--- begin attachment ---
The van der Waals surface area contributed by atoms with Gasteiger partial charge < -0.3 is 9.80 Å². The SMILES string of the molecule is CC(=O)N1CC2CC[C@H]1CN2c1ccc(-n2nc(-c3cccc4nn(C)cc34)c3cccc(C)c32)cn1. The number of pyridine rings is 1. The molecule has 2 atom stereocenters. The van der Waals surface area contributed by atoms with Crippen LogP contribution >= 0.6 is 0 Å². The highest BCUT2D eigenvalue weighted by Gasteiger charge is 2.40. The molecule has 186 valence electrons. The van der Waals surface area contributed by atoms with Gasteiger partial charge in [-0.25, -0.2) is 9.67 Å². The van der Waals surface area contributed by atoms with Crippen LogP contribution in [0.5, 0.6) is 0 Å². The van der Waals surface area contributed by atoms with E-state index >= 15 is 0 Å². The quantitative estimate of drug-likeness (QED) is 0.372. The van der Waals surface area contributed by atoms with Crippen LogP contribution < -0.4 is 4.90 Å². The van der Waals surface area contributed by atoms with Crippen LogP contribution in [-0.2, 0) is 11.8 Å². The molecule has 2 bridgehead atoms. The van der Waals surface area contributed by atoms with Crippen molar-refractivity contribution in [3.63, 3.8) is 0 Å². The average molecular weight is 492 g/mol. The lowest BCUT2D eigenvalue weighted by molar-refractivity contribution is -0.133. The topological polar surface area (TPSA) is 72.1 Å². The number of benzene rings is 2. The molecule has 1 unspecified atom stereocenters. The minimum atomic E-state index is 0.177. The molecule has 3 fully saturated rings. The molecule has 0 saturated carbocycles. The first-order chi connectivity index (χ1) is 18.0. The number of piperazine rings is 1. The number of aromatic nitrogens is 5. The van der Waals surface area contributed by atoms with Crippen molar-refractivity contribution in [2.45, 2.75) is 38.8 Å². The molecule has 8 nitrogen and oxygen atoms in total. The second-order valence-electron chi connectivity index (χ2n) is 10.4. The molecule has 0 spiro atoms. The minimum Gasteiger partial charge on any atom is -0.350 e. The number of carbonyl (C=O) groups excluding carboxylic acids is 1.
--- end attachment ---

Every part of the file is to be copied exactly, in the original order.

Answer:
The van der Waals surface area contributed by atoms with Gasteiger partial charge < -0.3 is 9.80 Å². The SMILES string of the molecule is CC(=O)N1CC2CC[C@H]1CN2c1ccc(-n2nc(-c3cccc4nn(C)cc34)c3cccc(C)c32)cn1. The number of pyridine rings is 1. The molecule has 2 atom stereocenters. The van der Waals surface area contributed by atoms with Crippen LogP contribution >= 0.6 is 0 Å². The highest BCUT2D eigenvalue weighted by Gasteiger charge is 2.40. The molecule has 186 valence electrons. The van der Waals surface area contributed by atoms with Gasteiger partial charge in [-0.25, -0.2) is 9.67 Å². The van der Waals surface area contributed by atoms with Crippen LogP contribution in [0.5, 0.6) is 0 Å². The van der Waals surface area contributed by atoms with E-state index >= 15 is 0 Å². The quantitative estimate of drug-likeness (QED) is 0.372. The van der Waals surface area contributed by atoms with Crippen LogP contribution < -0.4 is 4.90 Å². The van der Waals surface area contributed by atoms with Crippen LogP contribution in [-0.2, 0) is 11.8 Å². The molecule has 2 bridgehead atoms. The van der Waals surface area contributed by atoms with Crippen molar-refractivity contribution in [3.63, 3.8) is 0 Å². The average molecular weight is 492 g/mol. The lowest BCUT2D eigenvalue weighted by molar-refractivity contribution is -0.133. The topological polar surface area (TPSA) is 72.1 Å². The number of benzene rings is 2. The molecule has 1 unspecified atom stereocenters. The minimum atomic E-state index is 0.177. The molecule has 3 fully saturated rings. The molecule has 0 saturated carbocycles. The first-order chi connectivity index (χ1) is 18.0. The number of piperazine rings is 1. The number of aromatic nitrogens is 5. The van der Waals surface area contributed by atoms with Crippen molar-refractivity contribution in [2.45, 2.75) is 38.8 Å². The molecule has 8 nitrogen and oxygen atoms in total. The second-order valence-electron chi connectivity index (χ2n) is 10.4. The molecule has 0 spiro atoms. The minimum Gasteiger partial charge on any atom is -0.350 e. The number of carbonyl (C=O) groups excluding carboxylic acids is 1.